Four common front crawl mistakes and how to improve them

March 17, 2020

Level 2 Swimming Coach Lucy Lloyd-RoachLevel 2 Swimming Coach Lucy Lloyd-Roach Swim England qualified coach Lucy Lloyd-Roach explains the four common front crawl mistakes and gives you tips to correct them.

As always, we recognise that there are a wide range of swimmers who read this blog.

This post covers some do’s and don’ts when swimming front crawl and provides tips on how to improve.

Body position – poor posture whilst swimming

Good vs bad posture when swimming front crawl
Good vs bad posture when swimming front crawl
Many of us could have better posture in everyday life (myself included). This may take different forms e.g. being slightly round-shouldered or tight through the hips.

If we swim with our body in this position, it will be lower in the water, creating more drag and therefore slowing us down.

When we swim, we want to have good posture, so thinking tall, shoulders down and back, and your core lightly engaged like you’re wearing a belt that’s slightly too tight.

What we’re aiming for – Front crawl body position

In the good posture photo (top) we can see the swimmer stretched from feet to head. In the bottom picture, his feet aren’t pointed, his body is relaxed and you can see he’s less streamlined (even the photo takes up more space).

How to correct it: Experiment with how your body position feels when you push off the wall and hold your glide when you don’t think about your posture versus how it feels when you think ‘good posture’.

Do you go further? Do you feel higher in the water? Faster? Lighter? Then take this good posture into your full stroke, and see how it feels.

Arms – over reaching

Over reaching in front crawl
Over reaching in front crawl
Your second of our four common front crawl mistakes is over reaching with your arms. It’s almost natural to try and stretch forwards as much as possible in order to lengthen the stroke.

However, this leads to sending the water initially the wrong way (down or forwards) rather than behind you. This is an ineffective way to set up your stroke and slows you down.

What we’re aiming for – Front crawl arm technique

In the top photo here we can see the swimmer overreaching and sending the water forwards. In the second photo we can see the swimmer having speared in to 20-30cm ready to send the water behind them.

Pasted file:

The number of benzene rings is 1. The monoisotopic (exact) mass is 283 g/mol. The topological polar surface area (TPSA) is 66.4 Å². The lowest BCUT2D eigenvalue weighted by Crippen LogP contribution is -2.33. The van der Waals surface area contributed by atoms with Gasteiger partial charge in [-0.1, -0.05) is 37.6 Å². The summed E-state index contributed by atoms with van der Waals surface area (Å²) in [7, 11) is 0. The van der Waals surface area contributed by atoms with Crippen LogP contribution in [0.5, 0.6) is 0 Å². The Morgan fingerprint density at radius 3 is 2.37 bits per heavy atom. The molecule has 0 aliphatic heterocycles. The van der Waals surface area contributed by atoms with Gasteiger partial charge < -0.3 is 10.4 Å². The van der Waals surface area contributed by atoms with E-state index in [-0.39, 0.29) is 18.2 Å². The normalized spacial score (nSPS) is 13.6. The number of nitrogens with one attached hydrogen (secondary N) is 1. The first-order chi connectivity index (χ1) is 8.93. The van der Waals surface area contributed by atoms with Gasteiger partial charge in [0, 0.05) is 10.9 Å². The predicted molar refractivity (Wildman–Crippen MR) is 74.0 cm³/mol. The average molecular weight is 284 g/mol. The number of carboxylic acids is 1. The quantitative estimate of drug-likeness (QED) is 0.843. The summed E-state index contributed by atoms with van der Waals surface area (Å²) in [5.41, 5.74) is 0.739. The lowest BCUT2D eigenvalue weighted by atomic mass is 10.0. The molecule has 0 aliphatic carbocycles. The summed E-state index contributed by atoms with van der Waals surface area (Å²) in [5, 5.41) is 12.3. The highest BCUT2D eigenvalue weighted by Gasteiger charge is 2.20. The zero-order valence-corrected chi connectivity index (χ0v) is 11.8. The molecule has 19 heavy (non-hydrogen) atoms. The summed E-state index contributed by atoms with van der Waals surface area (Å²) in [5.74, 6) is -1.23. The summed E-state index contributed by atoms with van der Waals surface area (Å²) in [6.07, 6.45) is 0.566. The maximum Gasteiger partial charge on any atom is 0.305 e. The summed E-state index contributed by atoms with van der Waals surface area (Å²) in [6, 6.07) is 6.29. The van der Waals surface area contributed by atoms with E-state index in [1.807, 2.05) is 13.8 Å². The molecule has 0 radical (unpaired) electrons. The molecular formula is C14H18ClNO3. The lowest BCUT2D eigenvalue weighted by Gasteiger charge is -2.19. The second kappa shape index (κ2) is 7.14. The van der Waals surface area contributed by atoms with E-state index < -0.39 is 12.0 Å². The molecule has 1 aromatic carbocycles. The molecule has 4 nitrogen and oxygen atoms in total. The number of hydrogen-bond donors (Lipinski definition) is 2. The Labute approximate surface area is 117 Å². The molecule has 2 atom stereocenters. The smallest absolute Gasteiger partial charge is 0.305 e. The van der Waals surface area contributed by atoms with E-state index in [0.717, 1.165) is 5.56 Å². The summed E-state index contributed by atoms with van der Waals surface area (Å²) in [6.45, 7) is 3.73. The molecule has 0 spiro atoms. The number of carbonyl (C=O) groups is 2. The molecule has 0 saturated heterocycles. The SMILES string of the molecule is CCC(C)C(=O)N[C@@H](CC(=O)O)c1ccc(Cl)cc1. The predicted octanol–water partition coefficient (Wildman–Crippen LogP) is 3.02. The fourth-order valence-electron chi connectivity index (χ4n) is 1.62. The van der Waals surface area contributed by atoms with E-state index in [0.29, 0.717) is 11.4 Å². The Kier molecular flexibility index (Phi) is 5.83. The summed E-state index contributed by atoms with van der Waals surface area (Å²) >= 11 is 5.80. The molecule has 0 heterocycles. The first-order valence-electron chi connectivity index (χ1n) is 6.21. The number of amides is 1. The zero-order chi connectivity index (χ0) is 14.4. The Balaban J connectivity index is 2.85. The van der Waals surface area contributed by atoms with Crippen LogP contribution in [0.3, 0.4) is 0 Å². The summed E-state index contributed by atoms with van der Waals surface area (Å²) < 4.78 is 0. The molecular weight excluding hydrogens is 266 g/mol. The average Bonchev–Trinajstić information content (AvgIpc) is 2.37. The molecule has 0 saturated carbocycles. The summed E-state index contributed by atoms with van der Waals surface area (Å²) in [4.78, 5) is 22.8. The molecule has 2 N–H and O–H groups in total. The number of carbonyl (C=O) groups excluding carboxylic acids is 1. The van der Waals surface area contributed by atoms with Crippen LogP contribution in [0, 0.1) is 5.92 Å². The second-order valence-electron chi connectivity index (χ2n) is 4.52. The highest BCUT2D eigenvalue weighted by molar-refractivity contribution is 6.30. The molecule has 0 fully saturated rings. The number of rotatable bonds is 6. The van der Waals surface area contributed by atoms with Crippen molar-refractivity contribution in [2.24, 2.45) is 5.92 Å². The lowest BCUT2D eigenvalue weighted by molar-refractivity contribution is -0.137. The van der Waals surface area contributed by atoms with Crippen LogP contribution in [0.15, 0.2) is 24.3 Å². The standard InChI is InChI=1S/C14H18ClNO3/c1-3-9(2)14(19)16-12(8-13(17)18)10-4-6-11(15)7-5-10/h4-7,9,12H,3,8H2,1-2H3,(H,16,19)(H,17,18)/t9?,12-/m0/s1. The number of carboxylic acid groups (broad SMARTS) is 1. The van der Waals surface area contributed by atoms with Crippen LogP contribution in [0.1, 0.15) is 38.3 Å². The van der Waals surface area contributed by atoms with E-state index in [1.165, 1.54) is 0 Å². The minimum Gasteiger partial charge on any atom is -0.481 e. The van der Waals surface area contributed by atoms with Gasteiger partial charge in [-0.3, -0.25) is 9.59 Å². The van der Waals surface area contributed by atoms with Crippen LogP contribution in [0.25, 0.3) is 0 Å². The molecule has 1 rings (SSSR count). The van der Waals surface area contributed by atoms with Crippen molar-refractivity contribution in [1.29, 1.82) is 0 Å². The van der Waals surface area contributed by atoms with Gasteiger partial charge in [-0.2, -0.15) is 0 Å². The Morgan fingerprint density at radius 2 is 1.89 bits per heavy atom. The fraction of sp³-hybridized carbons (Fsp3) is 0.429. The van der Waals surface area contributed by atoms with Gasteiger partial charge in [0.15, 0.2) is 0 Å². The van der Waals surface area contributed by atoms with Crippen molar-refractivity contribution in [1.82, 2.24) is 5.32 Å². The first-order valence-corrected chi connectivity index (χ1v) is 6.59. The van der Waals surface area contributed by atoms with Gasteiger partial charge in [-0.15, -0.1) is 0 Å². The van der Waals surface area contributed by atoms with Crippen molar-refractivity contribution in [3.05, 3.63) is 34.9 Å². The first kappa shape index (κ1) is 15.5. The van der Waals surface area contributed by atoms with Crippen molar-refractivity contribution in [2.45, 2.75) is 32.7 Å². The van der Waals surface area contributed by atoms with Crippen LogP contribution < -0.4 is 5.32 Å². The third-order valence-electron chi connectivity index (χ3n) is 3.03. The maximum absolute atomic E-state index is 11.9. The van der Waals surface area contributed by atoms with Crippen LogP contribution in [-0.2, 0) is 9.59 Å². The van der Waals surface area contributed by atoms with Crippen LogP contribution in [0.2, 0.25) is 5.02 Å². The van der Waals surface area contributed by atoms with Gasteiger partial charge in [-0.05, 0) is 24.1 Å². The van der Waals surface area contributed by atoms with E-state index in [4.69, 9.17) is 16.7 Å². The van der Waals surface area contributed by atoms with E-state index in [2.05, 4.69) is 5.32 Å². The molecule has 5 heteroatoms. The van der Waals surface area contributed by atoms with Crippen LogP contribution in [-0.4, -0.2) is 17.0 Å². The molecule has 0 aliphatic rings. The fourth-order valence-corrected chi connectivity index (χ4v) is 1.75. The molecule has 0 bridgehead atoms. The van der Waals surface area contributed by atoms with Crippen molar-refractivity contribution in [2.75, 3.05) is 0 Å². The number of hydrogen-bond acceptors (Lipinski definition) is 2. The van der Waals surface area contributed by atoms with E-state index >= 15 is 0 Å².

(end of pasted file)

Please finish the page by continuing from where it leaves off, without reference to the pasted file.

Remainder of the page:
How to correct it: The depth that we’re spearing into is one of the few areas whilst swimming that we can give ourselves visual feedback.

To do this, keep the water on the crown of your head, keep your head and spine in a neutral position but move your eyes to look forwards. In this position, you’ll be able to see a couple of metres in front and how your hands are entering the water.

We’re aiming to ‘spear in’ with your fingertips to a depth of 20-30cm. Your arm will be extended with your elbow higher than your wrist, your wrist higher than your fingertips.

Kicking – kicking from the knee

Kicking from the knee is another of our common front crawl mistakes as it causes a deep knee bend, which creates more resistance than kicking from the hip.

Swimmers who kick from the knee frequently report feeling like they’re working harder than expected and feel breathless.

What we’re aiming for – Front crawl kicking

How to correct it: You can think about this during the full stroke, or you can isolate it and do legs only.

If you’re doing legs only, try this without a kickboard as the additional buoyancy from the kickboard alters your body position and we want to feel how tuning-up your kick helps to improve this. You may do this with or without fins.

Think about kicking from your hips, keeping your knees relaxed and your feet pointed and slightly in-toeing.

Breathing – lifting the head to breathe

Good posture vs bad posture in front crawl
Good posture vs bad posture in front crawl
And finally, lifting your head to breathe rounds off our four common front crawl mistakes.

When your head is in the correct position, it creates a bow wave (like the wave we see on the front of a boat as it cuts through the water).

If you keep your head in the bow wave when you turn to breathe, it creates a pocket of air to breathe into. However, we see a lot of swimmers lifting their head to breathe, which breaks the bow wave, and this makes it harder to breathe and you’re more likely to take on water.

What we’re aiming for – Front crawl breathing

How to correct it: Learn to see or feel your bow wave.

Look for the water level as you turn to breathe, some people may see a distinct line of water, some might see light on top of the water and dark underneath, some may aim for one goggle in, one goggle out.

Some people find it easier to feel their bow wave. You might feel it on the crown of your head as you’re swimming.

Does that water pressure stay there when you turn to breathe? Can you feel the water level along the side of your face as you turn to inhale?

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